On 1881 census Isabella and Jane are still in the Workhouse and appear to have spent the majority of their lives as inmates.

Isabella was sent on 26 January 1882 to work for Mr William Winspear (52, hairdresser) 99 Micklegate, York. On 1881 census he was living with his wife, 2 adult daughters and one domestic servant. 

By 1891 census Isabella has left the Winspear’s but don’t know where. 

Haven’t traced her beyond that and couldn’t find a marriage or a death.

Rose Brown

Born 1869/70. On the 1881 census she was resident at York Workhouse shown with her brother Charles William (8) as orphans.

In the Board of Guardian minutes of 15 May 1884 Rose Brown is described as going “To a home at Leeds for 4/- per wk., under the care of Mr J. W. Foulston”. James Willam Foulston is shown in Kelly’s 1881 directory as running a preparatory school for deaf and dumb children at 2 Oxford Place, Leeds.  Neither J W Foulston not the school appears in the 1891 census.

Haven’t traced her beyond that and couldn’t find a marriage or a death.

Jessie Whitehead

Born April 1868 to John and Elizabeth Whitehead in York.

She was resident in the York Workhouse from at least in 1871 (aged 3) and still there in 1881 (age 11/12). 

She was sent to Mrs Margaret McGuire, 5 Milton Terrace, York on 26 January 1882, but didn’t stay long before being sent instead to Edward Matthews, (32) shopkeeper of Lodge Farm, Harton near York. He lived with his wife, two young children and his mother-in-law Sarah Brown. By 1891 Edward Matthews is dead but his wife is still in Harton and Jessie Whitehead has moved away. 

Haven’t traced her beyond that and couldn’t find a marriage or a death.

Martha Weller

Born q2 1867 in Heworth York. On the 1871 census she was resident in the York Workhouse aged 4, and was still there in 1881. 

She was sent to John Wilson (63), 16 Portland Street, York on 23 March 1883 who lived with his wife and adult daughter.  Interestingly he was the workhouse master in 1871 and his wife and daughter the workhouse matron and daughter assistant matron respectively; and all three are shown on 1881 census as retired from these jobs. By 1891 John Wilson is dead but his widow is living in St John’s Street with daughter and son in law but Martha Weller has moved away.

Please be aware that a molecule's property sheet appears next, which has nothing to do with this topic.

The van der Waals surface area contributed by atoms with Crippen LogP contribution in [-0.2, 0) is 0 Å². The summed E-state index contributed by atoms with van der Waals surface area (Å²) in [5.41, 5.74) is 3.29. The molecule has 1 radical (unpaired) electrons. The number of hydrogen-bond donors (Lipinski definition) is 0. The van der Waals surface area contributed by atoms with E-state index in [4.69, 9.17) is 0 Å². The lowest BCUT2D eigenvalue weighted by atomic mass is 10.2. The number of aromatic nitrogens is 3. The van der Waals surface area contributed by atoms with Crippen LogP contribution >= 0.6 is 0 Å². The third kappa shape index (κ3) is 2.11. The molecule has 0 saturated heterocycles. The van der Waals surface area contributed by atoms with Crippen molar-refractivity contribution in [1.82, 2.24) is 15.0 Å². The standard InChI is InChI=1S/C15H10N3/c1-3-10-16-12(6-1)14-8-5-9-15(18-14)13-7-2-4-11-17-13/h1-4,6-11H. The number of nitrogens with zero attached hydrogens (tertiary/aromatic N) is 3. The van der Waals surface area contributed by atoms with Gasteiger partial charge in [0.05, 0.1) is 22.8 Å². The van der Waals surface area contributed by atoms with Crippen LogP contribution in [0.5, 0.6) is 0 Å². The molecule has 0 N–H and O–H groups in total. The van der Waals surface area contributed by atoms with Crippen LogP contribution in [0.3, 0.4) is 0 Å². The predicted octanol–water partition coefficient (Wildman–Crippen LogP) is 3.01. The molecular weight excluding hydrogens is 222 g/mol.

Haven’t traced her beyond that and couldn’t find a marriage or a death.

Isabella Parker

Born 1868 in Manchester. 

By 1881 Isabella was resident in York Workhouse age 12 with what appear to be her siblings – Mary 11, Martha 8 and George 5. The three girls were born in Manchester but George was born in York, so the family must have moved to the city by 1876.

On 25 October 1883 she was sent to Mr E Theakstone in Hull Road, York but I’ve failed to trace him or Isabella beyond this. 

Mary Ann Lazenby

Born 1869 in Selby but I’ve not managed to track her parents or any mention on the 1871 census. By 1881 she was resident in York Workhouse, age 12. In the Board of Guardians minutes showing Apprentice and Domestic Servant Bindings, she was shown as Annie Lazenby. On 28 February 1884 she was sent to John Rowley of Alne (land owner) who on the 1881 census lived with his wife, daughter (10) and governess (18) and domestic servant (17).

Four months earlier (in 1883) Eliza Pratt was sent from York Workhouse to the same family but presumably this arrangement broke down. So too did Mary Ann’s as she was sent (on 12 June 1884) to David Nicholson (baker and confectioner) of Gillygate, although in the trade directory his business was listed at Blake Street.

Haven’t traced her beyond that and couldn’t find a marriage or a death.

Emily Coussins/Cussons

Born about 1868.  Shown as a resident of the York Workhouse in both 1871 and 1881.  Found a record of baptism for 25 February 1866 to parents Matthew and Sarah Cousins of Burythorpe but can’t trace either of them on either the 1871 or the 1881 census.